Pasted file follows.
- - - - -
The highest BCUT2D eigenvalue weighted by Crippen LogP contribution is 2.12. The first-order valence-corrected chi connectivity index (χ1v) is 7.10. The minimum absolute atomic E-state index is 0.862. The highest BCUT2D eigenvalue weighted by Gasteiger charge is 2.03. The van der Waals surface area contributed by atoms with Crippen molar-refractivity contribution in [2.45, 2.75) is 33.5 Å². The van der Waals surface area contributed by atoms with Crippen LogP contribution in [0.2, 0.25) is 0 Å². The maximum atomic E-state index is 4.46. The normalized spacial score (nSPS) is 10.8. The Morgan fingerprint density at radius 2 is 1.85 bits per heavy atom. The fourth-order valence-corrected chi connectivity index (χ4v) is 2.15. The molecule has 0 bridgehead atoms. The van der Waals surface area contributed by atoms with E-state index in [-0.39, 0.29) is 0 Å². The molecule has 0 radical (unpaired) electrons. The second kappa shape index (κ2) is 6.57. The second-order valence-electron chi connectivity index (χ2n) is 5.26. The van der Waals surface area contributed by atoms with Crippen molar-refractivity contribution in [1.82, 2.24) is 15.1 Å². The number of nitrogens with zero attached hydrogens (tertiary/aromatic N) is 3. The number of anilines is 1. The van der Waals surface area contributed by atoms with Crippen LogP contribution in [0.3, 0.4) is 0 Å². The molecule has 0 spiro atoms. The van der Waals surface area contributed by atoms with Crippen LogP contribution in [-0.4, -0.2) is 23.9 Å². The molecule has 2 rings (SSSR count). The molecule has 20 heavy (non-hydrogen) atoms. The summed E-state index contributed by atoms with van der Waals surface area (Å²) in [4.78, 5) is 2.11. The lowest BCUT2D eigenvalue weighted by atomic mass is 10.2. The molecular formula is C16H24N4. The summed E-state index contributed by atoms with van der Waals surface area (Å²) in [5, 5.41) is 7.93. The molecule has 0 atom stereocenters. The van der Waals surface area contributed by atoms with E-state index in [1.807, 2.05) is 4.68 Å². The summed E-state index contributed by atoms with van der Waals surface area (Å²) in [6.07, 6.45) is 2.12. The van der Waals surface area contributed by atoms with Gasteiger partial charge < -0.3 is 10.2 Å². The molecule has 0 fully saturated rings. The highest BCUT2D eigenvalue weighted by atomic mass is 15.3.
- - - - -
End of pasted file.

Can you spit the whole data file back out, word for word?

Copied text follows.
The highest BCUT2D eigenvalue weighted by Crippen LogP contribution is 2.12. The first-order valence-corrected chi connectivity index (χ1v) is 7.10. The minimum absolute atomic E-state index is 0.862. The highest BCUT2D eigenvalue weighted by Gasteiger charge is 2.03. The van der Waals surface area contributed by atoms with Crippen molar-refractivity contribution in [2.45, 2.75) is 33.5 Å². The van der Waals surface area contributed by atoms with Crippen LogP contribution in [0.2, 0.25) is 0 Å². The maximum atomic E-state index is 4.46. The normalized spacial score (nSPS) is 10.8. The Morgan fingerprint density at radius 2 is 1.85 bits per heavy atom. The fourth-order valence-corrected chi connectivity index (χ4v) is 2.15. The molecule has 0 bridgehead atoms. The van der Waals surface area contributed by atoms with E-state index in [-0.39, 0.29) is 0 Å². The molecule has 0 radical (unpaired) electrons. The second kappa shape index (κ2) is 6.57. The second-order valence-electron chi connectivity index (χ2n) is 5.26. The van der Waals surface area contributed by atoms with Crippen molar-refractivity contribution in [1.82, 2.24) is 15.1 Å². The number of nitrogens with zero attached hydrogens (tertiary/aromatic N) is 3. The number of anilines is 1. The van der Waals surface area contributed by atoms with Crippen LogP contribution in [0.3, 0.4) is 0 Å². The molecule has 0 spiro atoms. The van der Waals surface area contributed by atoms with Crippen LogP contribution in [-0.4, -0.2) is 23.9 Å². The molecule has 2 rings (SSSR count). The molecule has 20 heavy (non-hydrogen) atoms. The summed E-state index contributed by atoms with van der Waals surface area (Å²) in [4.78, 5) is 2.11. The lowest BCUT2D eigenvalue weighted by atomic mass is 10.2. The molecular formula is C16H24N4. The summed E-state index contributed by atoms with van der Waals surface area (Å²) in [5, 5.41) is 7.93. The molecule has 0 atom stereocenters. The van der Waals surface area contributed by atoms with E-state index in [1.807, 2.05) is 4.68 Å². The summed E-state index contributed by atoms with van der Waals surface area (Å²) in [6.07, 6.45) is 2.12. The van der Waals surface area contributed by atoms with Gasteiger partial charge < -0.3 is 10.2 Å². The molecule has 0 fully saturated rings. The highest BCUT2D eigenvalue weighted by atomic mass is 15.3.